News / Asia

Murder Victim's Blog Post Leads Police to Killer, Inspires New Film

Short film explores isolation of Asian students far from home.

On May 12, 2005, Simon Sek Man Ng, a 19 year-old Hong Kong Chinese student in Queens, New York, wrote the following blog post:

“Today I missed my Japanese class again, since I have gotten a bad throat. I only went to the class once this week … Anyway today has been weird, at 3 some guy ringed the bell. I went down and recognized it was my sister's former boyfriend. He told me he wants to get his fishing poles back. I told him to wait downstair while I get them for him. While I was searching them, he is already in the house. He is still here right now, smoking, walking all around the house with his shoes on which btw I just washed the floor 2 days ago! Hopefully he will leave soon…”

What looks like the rather mundane post of a teenage slacker turned out to be his ghostly digital epitaph as Ng was brutally murdered the same day. His blog still lives online.

The post left a big clue for police and led them directly to the killer, the sister’s ex-boyfriend Ng mentioned.

It is the premise for the new film short “Today Has Been Weird,” which premiered recently at the Vancouver Asian Film Festival. In it, Chinese-Canadian Director Quentin Lee adapts Ng’s story to the Vancouver environment he knew as a student, when he too had “parachuted" into a foreign culture for an education, alone and far away from his family back in Hong Kong.

Alone together

Lee first heard Ng’s story in 2005, when he was a blogger on the same Xanga network. The story stuck with him through the years, and he jumped at the chance to bring it to the big screen.

“I had always been moved by [Ng’s situation]. My parents just shipped me off,” Lee said. “For Thanksgiving, I stayed in my dorm. I felt isolated and not connected to the culture.”

Lee said he was moved by the dramatic irony of Ng’s story. Ng wrote so many blog posts that no one read, seeking connection from imaginary friends.

“The first time his blog became popular was after his death.”

Lee did take some artistic license, moving the scene of the crime from Queens to Vancouver, changing the protagonist to a video blogger named Clement, and making the killer Caucasian.

The real murderer was 23 year-old Jin Lin, who also killed Ng’s sister later the same day.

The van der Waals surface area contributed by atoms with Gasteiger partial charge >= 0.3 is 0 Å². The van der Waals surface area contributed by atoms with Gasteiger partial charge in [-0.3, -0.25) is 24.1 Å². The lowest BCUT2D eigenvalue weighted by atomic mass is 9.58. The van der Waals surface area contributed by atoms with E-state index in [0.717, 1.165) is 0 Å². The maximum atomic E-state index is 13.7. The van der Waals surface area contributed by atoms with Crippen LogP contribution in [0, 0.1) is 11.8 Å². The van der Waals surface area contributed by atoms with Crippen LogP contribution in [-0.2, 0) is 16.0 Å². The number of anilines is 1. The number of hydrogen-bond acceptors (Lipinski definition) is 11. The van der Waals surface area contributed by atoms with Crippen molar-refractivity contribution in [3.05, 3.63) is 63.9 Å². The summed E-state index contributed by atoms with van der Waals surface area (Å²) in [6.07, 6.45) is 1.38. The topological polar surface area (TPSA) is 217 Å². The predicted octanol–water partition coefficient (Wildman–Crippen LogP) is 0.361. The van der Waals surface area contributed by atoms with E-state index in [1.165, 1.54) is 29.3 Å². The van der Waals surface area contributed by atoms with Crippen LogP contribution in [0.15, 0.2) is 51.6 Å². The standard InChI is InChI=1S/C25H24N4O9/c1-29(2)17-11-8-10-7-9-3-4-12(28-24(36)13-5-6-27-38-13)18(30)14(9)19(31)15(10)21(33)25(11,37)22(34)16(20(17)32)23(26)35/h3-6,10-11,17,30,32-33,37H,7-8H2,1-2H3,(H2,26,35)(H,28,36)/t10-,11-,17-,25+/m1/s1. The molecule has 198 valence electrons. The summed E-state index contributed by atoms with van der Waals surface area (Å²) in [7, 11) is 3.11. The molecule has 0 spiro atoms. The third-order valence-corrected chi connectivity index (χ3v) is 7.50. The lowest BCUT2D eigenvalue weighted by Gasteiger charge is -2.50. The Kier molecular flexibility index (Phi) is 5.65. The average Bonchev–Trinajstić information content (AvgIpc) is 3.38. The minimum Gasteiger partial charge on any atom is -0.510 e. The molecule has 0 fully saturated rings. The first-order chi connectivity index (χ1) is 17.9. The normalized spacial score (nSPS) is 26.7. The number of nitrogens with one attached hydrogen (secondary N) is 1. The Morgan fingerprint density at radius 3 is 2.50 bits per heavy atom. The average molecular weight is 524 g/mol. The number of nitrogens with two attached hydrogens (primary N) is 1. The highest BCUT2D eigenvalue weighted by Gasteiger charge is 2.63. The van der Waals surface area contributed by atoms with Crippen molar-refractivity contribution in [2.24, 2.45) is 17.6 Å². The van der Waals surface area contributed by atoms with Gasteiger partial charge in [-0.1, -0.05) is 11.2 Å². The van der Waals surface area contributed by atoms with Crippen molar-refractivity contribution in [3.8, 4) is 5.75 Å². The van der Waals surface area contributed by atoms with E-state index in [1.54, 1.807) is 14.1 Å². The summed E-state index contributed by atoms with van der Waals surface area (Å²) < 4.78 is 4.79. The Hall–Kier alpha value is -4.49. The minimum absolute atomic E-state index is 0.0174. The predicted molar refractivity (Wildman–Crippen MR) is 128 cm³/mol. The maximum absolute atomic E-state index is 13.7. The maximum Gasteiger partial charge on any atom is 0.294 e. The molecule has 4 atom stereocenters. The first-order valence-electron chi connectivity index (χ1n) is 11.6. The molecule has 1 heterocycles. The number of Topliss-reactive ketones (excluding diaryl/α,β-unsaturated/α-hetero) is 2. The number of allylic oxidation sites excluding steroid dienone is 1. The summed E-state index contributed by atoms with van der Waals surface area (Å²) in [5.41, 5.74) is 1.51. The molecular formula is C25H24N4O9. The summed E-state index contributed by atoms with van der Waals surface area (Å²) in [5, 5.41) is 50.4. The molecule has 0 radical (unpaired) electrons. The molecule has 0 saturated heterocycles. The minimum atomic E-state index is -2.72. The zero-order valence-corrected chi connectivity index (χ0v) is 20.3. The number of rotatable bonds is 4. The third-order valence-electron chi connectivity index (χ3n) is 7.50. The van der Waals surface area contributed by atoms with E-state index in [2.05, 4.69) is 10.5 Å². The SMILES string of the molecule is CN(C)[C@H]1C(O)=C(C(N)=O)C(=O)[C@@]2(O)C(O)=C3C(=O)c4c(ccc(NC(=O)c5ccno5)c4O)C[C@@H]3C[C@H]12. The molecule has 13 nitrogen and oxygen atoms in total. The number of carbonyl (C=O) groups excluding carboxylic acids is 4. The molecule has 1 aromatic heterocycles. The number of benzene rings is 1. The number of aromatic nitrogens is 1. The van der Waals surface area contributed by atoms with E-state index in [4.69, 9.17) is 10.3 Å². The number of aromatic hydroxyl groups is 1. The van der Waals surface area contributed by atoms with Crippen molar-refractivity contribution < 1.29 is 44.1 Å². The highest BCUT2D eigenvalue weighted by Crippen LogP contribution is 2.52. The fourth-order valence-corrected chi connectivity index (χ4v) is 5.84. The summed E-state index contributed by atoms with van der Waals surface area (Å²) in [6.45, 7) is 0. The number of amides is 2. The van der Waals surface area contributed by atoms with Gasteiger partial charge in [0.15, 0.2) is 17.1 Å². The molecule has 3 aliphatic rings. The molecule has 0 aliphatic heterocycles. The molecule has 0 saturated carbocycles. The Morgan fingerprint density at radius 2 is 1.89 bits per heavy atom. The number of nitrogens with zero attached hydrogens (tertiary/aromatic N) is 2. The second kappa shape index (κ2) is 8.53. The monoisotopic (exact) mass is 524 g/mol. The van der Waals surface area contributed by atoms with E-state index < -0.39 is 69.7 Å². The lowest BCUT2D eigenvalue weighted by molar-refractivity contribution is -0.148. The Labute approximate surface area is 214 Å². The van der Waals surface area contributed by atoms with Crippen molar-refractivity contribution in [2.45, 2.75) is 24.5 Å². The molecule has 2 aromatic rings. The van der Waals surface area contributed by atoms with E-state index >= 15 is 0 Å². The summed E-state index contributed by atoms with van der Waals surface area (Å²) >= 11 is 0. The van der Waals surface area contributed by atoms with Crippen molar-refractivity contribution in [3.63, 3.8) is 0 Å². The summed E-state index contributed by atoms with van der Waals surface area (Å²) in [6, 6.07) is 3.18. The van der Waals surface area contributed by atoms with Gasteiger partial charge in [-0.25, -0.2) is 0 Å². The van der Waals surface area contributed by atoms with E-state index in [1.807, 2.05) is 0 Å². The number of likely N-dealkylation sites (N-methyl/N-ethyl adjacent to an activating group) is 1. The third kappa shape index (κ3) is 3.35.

Parachute kids

While Ng’s brutal murder was unusual, his desire for connection in a foreign culture is common among “parachute kids,” primary or secondary school-age children sent alone to study in the U.S. or Canada.

“The stress of immigration, coping with separation from parents, and having high academic expectations greatly affects the psychological and emotional well-being of parachute children,” write Yuying Tsong and Yuli Liu in Asian American Psychology: Current Perspectives. “Whether the children live alone, with relatives, or with a paid caregiver, many of them expressed experiencing loneliness and homesickness.”

And it’s not just a few cases. While exact numbers are hard to come by, it’s estimated that since the 1980s, hundred of thousands of Asian youth, mostly from Taiwan, South Korea, Hong Kong and China have come to the U.S. and Canada without their parents, some as young as eight.

In an interview, Tsong, a psychology professor at Pepperdine University in Los Angeles, California, said the numbers from Taiwan and Korea are decreasing as the education systems there improve, but anecdotally she sees an increase in kids from China and other countries.

“I know for Taiwanese and Korean parents, what they’re looking for is essentially a better opportunity to have a good education, which leads to better careers, which I think in traditional Asian countries leads to supposedly better lives.”

"Parachute kids" usually end up living with siblings, like Ng did, or with other relatives or friends of the family.

“Typically these parents don’t drop these kids off in Akron, Ohio, where there aren’t other Asians,” said Tsong. “They drop them in Irvine [California] or in communities where there are Asians around, and they know people. There is a sense that if [the child does] anything, [their] parents are going to hear about it.”

She said the majority of these students adjust fine, but that the media only talks about the one percent who become Nobel Prize winners or, on the opposite end of the spectrum, those who fail miserably.

“I think the norm is that there is quite a range,” Tong said. “It really comes down to how parents try to maintain the relationship.”

And that, she said, is a struggle for every family. When asked if she thought Lee’s movie fairly reflects the culture of parachute students, Tsong said except for the comment about the boyfriend wearing shoes in the house, “Today Has Been Weird” could be about any teenager trying to find a connection.

You May Like

Disappointing Report on China's Economy Shakes Markets